“I’ve learned that you can tell a lot about a person by the way they handle three things: a rainy day, lost luggage and tangled Christmas tree lights.—poet Maya Angelou

“No-o-o-o-o! No-o-o-o-o!” my dismayed spouse the Binmeister shouted when he went outside on Thanksgiving eve and saw our across the street neighbor’s house and trees ablaze with holiday lights. Once again, they beat us in the annual unofficial lighting competition.

 Binmeister had repainted the centerpiece of our traditional display, two white wooden deer; one with a bright red nose. Spurred by the thought of being the first on the street to put lights up, he was all set to spend Thanksgiving Day whistling Rudolph the Red Nose Reindeer while untangling strings of lights and roasting the turkey in his Big Green Egg.

Indeed, holiday traditions encompass all the senses…the festive sound of music, the sight of colorful lights, the scent of treats baking, the taste of special meals and the frustrating feel of tangled tree lights.

Christmas trees were originally lighted with candles, a fire hazard to say the least. Blame annoying strings of electric lights on Edward H. Johnson, vice president of Thomas Edison’s electric company. In 1882, he was the first to illuminate an at-home Christmas tree with electric lights. The tree revolved and had red, white and blue blinking bulbs. In 1895, President Grover Cleveland sponsored the first electrically lighted White House Christmas tree. It had more than 100 lights. Eight years later, General Electric began making pre-wired lights for public use.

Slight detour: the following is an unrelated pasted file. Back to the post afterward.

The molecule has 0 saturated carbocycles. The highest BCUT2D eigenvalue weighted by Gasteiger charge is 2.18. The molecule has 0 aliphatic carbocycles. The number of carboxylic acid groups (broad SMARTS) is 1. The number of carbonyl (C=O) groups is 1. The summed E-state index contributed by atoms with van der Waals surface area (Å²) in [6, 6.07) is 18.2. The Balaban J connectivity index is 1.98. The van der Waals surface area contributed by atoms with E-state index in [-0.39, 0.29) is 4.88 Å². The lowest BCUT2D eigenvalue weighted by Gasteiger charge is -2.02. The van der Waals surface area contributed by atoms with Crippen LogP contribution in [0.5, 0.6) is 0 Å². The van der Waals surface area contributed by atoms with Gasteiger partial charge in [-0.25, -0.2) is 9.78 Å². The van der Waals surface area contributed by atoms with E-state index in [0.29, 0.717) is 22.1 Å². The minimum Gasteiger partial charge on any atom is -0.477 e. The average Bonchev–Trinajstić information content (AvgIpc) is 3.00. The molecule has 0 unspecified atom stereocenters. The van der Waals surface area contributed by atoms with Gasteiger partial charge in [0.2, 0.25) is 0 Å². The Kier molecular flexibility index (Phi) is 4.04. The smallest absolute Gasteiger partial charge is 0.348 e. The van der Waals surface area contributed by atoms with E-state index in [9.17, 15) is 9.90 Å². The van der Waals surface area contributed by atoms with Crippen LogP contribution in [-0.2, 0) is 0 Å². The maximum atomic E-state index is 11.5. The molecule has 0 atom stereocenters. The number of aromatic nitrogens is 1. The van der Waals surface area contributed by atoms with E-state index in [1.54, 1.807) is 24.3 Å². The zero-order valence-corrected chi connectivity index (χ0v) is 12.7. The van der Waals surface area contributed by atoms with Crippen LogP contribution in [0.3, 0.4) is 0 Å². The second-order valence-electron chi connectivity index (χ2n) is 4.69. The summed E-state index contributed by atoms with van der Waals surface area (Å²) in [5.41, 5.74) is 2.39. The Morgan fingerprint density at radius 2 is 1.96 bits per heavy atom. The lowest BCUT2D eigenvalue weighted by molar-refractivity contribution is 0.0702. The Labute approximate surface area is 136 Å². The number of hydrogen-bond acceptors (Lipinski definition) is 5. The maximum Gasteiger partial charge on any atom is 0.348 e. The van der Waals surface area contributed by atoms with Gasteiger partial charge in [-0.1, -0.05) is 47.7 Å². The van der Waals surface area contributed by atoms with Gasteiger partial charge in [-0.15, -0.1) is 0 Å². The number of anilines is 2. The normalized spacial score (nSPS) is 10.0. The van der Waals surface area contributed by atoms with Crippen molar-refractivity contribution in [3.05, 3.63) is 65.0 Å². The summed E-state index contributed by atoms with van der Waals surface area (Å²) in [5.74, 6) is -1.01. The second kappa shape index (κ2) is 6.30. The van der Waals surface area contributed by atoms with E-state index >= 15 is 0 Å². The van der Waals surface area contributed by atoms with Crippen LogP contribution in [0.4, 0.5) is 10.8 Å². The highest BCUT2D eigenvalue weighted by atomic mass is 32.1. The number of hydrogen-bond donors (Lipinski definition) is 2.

As a young adult I was upset when my parents ceased decorating for the holidays. Now that I’ve reached (or surpassed) their age at that time, I understand seasonal decorating stress. Dragging out 15 boxes of ornaments, wreathes and garlands is more than I can deal with, yet I can’t bear to part with all those sparkling memories.

As cartoonist Charles M. Schulz said, “Christmas is a box of tree ornaments that have become part of the family.”

The Final Word…Shopping is another holiday tradition that is not what it used to be. Some stores have closed, and crowded malls are risky. Part of the Rooney Bin family lives on the other side of the country; “just send money or gift cards,” they say. Bah Humbug! What fun is that? Nevertheless, I now shop and mail on line.

The plus side of sending gift cards is you don’t have to wrap them. I have drawers of beautiful slightly-used wrapping paper and ribbon from gifts received over the years. I’m sure I could use it, but I’m missing the gift wrapping gene. As someone named anonymous said, “if you can’t wrap Christmas gifts well, at least make it look like they put up a good fight.”

Humor writer Erma Bombeck had a great idea for Christmas shopping that suits today’s Covid-19 situation: “Wouldn’t it be wonderful to find one gift that you didn’t have to dust, that had to be used right away, that was practical, fit everyone, was personal and would be remembered for a long time?” Then she suggested “a gift certificate for a flu shot.”